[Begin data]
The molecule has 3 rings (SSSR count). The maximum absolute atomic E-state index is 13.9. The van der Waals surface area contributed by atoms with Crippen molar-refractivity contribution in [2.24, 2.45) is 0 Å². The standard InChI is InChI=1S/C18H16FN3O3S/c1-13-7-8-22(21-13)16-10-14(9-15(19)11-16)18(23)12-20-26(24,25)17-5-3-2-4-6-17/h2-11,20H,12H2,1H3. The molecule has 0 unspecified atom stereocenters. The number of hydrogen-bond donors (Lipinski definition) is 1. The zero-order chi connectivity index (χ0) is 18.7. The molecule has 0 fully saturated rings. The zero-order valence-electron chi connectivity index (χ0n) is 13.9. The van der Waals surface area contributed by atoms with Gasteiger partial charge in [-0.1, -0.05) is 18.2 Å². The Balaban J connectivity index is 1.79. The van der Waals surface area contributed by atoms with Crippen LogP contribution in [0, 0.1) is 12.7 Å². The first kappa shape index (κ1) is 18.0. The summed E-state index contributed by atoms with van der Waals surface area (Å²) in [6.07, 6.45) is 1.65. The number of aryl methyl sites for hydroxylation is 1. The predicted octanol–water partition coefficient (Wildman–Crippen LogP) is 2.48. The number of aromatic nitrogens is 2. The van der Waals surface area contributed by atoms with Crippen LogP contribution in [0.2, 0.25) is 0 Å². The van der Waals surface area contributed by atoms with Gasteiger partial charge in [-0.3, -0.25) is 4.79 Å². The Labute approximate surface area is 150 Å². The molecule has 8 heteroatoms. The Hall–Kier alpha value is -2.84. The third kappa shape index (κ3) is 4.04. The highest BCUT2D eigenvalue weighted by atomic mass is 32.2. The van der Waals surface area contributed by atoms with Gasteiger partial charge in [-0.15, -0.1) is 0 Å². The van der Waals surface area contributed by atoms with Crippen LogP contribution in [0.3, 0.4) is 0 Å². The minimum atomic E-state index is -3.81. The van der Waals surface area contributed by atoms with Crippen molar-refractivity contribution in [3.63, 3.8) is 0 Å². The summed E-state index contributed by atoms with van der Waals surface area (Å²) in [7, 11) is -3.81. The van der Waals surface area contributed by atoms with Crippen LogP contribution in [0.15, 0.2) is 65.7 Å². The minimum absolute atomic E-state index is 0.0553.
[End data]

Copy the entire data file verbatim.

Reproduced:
The molecule has 3 rings (SSSR count). The maximum absolute atomic E-state index is 13.9. The van der Waals surface area contributed by atoms with Crippen molar-refractivity contribution in [2.24, 2.45) is 0 Å². The standard InChI is InChI=1S/C18H16FN3O3S/c1-13-7-8-22(21-13)16-10-14(9-15(19)11-16)18(23)12-20-26(24,25)17-5-3-2-4-6-17/h2-11,20H,12H2,1H3. The molecule has 0 unspecified atom stereocenters. The number of hydrogen-bond donors (Lipinski definition) is 1. The zero-order chi connectivity index (χ0) is 18.7. The molecule has 0 fully saturated rings. The zero-order valence-electron chi connectivity index (χ0n) is 13.9. The van der Waals surface area contributed by atoms with Gasteiger partial charge in [-0.1, -0.05) is 18.2 Å². The Balaban J connectivity index is 1.79. The van der Waals surface area contributed by atoms with Crippen LogP contribution in [0, 0.1) is 12.7 Å². The first kappa shape index (κ1) is 18.0. The summed E-state index contributed by atoms with van der Waals surface area (Å²) in [6.07, 6.45) is 1.65. The number of aryl methyl sites for hydroxylation is 1. The predicted octanol–water partition coefficient (Wildman–Crippen LogP) is 2.48. The number of aromatic nitrogens is 2. The van der Waals surface area contributed by atoms with Crippen LogP contribution in [0.2, 0.25) is 0 Å². The van der Waals surface area contributed by atoms with Gasteiger partial charge in [-0.3, -0.25) is 4.79 Å². The Labute approximate surface area is 150 Å². The molecule has 8 heteroatoms. The Hall–Kier alpha value is -2.84. The third kappa shape index (κ3) is 4.04. The highest BCUT2D eigenvalue weighted by atomic mass is 32.2. The van der Waals surface area contributed by atoms with Gasteiger partial charge in [-0.15, -0.1) is 0 Å². The van der Waals surface area contributed by atoms with Crippen LogP contribution in [0.3, 0.4) is 0 Å². The minimum atomic E-state index is -3.81. The van der Waals surface area contributed by atoms with Crippen molar-refractivity contribution in [3.63, 3.8) is 0 Å². The summed E-state index contributed by atoms with van der Waals surface area (Å²) in [7, 11) is -3.81. The van der Waals surface area contributed by atoms with Crippen LogP contribution in [0.15, 0.2) is 65.7 Å². The minimum absolute atomic E-state index is 0.0553.